Since January, as part of our FOCUS 2021 series of editorials, we’ve been addressing the lack of affordable housing and housing for unsheltered people under the banner of “Beyond Our Means,” a reference to the high cost of housing in Durango and La Plata County.
But since the new City Council was seated April 20, we’ve begun to see a renewed commitment to finding answers to the housing crisis, which threatens to undermine not just the culture of our community but also is harming its economy.
It’s been only a few weeks since we celebrated the planned revival of the Regional Housing Alliance by city and county officials and the creation of a city Housing Division within the Community Development Department as essential first steps in jump-starting solutions.
On July 30, the Herald reported the potential purchase of a hotel for conversion into some kind of affordable housing, and at next Tuesday’s City Council meeting, councilors will consider a resolution toward making that purchase a reality.
The property in question is the Best Western Durango Inn and Suites on Highway 160, encompassing two separate parcels the owner, Brunvand Hospitality LLC, wants to sell together at a list price of $7 million. A 5.3-acre parcel includes the extant 71-unit hotel and an adjacent 6,200-square-foot restaurant building. Contiguous is a 56.5-acre hillside parcel currently zoned Rural Agricultural. According to a 2013 Summit Daily article, Scott Brunvand and his wife Amy purchased the motel in 2007. Scott Brunvand has a background in hospitality management, as did his father before him.
The proposed resolution calls for making a $70,000 deposit of earnest money from the city’s general fund, contingent upon the city receiving a $9.6 million grant from the 2022 Congressional Directed Funding. Colorado Senators Michael Bennet and John Hickenlooper are supporting the request, which will be considered by the Senate Transportation, Housing and Urban Development Appropriations Committee this fall as part of the annual spending bill process. The grant money would cover the purchase of the property and the conversion of the motel into apartments (and reimburse the city’s earnest money.)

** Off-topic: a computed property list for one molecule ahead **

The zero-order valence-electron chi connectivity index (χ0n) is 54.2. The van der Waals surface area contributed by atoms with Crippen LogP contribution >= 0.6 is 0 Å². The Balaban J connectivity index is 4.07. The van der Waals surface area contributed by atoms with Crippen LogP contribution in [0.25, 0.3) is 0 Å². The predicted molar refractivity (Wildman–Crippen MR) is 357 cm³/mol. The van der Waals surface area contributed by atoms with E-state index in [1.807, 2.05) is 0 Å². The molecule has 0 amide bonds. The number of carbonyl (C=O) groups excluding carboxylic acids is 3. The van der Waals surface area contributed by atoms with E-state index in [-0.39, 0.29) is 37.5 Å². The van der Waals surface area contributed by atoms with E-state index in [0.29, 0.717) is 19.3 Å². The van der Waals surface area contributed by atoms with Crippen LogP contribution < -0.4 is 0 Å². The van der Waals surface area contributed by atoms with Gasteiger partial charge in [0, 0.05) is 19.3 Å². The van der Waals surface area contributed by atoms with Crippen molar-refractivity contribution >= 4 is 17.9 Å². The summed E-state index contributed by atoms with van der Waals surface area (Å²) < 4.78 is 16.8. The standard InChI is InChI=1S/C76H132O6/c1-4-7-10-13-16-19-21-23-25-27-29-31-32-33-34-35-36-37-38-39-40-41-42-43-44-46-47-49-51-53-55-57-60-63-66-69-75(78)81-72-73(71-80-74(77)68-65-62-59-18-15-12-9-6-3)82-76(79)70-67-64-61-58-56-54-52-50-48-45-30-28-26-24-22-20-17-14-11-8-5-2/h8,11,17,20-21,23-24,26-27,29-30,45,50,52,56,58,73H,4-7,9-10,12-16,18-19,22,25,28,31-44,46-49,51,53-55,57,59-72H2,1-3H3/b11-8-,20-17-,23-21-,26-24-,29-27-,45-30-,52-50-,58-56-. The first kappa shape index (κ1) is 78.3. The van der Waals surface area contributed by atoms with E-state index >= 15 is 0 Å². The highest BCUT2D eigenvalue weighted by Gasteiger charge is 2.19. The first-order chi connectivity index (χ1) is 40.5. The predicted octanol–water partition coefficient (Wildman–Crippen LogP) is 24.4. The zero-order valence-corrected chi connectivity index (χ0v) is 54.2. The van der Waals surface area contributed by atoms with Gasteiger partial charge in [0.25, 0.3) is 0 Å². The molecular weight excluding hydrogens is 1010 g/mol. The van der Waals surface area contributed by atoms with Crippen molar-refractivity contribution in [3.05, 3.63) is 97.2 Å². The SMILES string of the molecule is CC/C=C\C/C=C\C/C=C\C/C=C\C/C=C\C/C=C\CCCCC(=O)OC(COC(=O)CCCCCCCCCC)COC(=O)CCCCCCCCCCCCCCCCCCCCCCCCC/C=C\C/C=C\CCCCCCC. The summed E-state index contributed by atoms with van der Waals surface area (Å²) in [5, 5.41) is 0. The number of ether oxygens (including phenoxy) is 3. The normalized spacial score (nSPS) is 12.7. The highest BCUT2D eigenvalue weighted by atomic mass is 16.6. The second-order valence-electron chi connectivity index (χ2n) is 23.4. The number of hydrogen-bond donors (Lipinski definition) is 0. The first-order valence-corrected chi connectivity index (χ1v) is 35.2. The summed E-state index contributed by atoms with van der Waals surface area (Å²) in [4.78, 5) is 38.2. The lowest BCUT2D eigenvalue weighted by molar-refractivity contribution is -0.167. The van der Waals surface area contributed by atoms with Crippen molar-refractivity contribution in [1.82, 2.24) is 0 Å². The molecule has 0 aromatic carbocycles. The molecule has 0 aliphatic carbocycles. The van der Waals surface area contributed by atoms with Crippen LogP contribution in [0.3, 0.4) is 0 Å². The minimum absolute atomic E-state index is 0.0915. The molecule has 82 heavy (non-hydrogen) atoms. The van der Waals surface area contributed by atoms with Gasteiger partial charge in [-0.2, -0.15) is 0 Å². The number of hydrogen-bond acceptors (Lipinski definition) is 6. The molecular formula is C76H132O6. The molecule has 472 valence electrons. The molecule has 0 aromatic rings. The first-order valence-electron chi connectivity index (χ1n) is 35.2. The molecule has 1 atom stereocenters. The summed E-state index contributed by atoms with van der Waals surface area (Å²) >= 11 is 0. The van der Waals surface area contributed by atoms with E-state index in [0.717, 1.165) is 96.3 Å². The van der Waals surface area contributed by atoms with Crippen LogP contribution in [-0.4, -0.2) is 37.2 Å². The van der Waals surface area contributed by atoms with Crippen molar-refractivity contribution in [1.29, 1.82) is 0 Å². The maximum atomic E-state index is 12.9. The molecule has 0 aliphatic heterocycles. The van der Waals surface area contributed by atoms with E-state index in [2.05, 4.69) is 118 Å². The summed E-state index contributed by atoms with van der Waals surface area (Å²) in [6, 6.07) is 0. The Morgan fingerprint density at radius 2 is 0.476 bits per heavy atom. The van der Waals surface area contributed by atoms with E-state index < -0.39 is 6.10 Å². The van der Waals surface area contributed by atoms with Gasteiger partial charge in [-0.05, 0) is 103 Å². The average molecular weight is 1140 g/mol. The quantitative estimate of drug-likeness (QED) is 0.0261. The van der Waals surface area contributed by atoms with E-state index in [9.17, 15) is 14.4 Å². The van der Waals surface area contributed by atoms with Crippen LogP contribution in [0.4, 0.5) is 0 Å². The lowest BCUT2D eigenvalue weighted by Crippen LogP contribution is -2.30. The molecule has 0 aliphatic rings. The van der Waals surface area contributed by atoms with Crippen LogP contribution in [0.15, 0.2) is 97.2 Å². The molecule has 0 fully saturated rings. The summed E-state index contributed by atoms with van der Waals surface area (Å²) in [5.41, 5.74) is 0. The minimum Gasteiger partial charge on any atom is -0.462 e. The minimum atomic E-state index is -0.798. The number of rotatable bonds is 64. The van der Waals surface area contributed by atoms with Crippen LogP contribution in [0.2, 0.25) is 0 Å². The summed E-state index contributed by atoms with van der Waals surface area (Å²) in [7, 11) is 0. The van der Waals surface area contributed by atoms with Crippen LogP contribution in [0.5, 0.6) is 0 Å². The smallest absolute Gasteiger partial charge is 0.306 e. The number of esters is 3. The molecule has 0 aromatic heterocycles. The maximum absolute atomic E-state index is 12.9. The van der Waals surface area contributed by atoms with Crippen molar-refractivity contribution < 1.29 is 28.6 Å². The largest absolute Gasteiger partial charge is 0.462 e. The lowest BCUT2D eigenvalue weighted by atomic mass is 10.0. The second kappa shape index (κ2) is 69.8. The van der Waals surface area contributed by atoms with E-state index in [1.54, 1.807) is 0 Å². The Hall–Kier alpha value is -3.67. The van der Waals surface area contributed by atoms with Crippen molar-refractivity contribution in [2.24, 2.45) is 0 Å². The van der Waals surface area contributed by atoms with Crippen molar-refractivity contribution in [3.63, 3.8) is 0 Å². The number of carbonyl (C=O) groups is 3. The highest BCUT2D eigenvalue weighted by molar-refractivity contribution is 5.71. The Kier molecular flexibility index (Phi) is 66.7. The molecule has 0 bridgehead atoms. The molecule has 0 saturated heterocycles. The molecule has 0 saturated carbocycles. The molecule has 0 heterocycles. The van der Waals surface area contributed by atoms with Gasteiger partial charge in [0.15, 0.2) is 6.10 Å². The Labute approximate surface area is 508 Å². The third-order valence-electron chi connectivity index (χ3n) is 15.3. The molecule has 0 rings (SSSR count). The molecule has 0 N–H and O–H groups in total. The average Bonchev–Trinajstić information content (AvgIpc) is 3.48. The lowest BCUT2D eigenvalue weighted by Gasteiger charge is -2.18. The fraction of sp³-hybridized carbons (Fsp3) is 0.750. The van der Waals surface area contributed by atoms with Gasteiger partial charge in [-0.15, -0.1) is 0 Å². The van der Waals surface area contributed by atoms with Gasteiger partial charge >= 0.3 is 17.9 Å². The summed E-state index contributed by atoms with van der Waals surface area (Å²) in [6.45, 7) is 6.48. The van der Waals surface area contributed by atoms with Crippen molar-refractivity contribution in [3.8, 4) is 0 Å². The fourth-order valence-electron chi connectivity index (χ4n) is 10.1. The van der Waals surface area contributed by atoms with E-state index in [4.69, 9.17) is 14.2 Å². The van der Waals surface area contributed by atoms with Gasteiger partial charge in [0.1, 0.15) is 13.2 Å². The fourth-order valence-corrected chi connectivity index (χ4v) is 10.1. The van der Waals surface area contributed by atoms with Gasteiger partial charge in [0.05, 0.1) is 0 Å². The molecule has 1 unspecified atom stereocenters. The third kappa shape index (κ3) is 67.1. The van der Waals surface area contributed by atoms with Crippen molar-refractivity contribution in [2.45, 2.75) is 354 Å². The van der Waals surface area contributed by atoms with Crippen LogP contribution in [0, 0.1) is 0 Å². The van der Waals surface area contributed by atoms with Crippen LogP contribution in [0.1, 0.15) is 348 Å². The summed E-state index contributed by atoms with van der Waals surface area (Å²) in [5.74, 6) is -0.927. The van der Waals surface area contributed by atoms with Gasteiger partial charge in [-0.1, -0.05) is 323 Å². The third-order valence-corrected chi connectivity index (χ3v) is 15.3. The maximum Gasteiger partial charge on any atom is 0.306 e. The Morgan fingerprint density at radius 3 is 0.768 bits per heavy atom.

City staff led by Nicol Killian, assistant director of the city’s Community Development Department, put together the proposal with consultant Jenn Lopez of Project Moxie. Lopez developed the Homeless Strategic Plan adopted in early 2020 by the city and county.
The proposal recommends finding a private sector partner to develop the property to meet the city’s identified needs. If the council approves the resolution, the city would issue an RFQ (request for quote) to identify an affordable housing developer and conduct due diligence before making the purchase.
“We’re not moving forward with a specific proposal right now because we want an expert to come in and help us with that process,” Killian said. “This is just to tie up the property and figure out what the best use will be. It’s not the goal of the city to be the owner.” The city would instead serve as the conduit for the initial purchase of the property. Only governmental agencies qualify for the federal funding. A developer could become the manager of the property as well, or hire a local housing organization to manage it.
If the council approves to resolution, the project still must pass a number of hurdles, not least of which is being awarded the funding – and the seller must agree to a contract – before it could get underway. But it appears to be an excellent opportunity for the city to create affordable housing. Whether the hotel rooms-turned-apartments would serve as transitional housing for people who are currently unsheltered and low-income workers, or for more traditional, long-term workforce housing, isn’t yet clear.
Quite promising is the possibility for more affordable housing development on the acreage adjacent to the hotel. Another plus: The property is somewhat isolated and unlikely to spark the not-in-my-back-yard pushback that commonly stalls such projects. It’s also near bus lines and within walking distance of downtown.
“There is so much potential here; it’s pretty exciting,” Killian said.
We agree. Motel/hotel conversions are working throughout the country, as we’ve written before – and could be a part of the solution for Durango, too.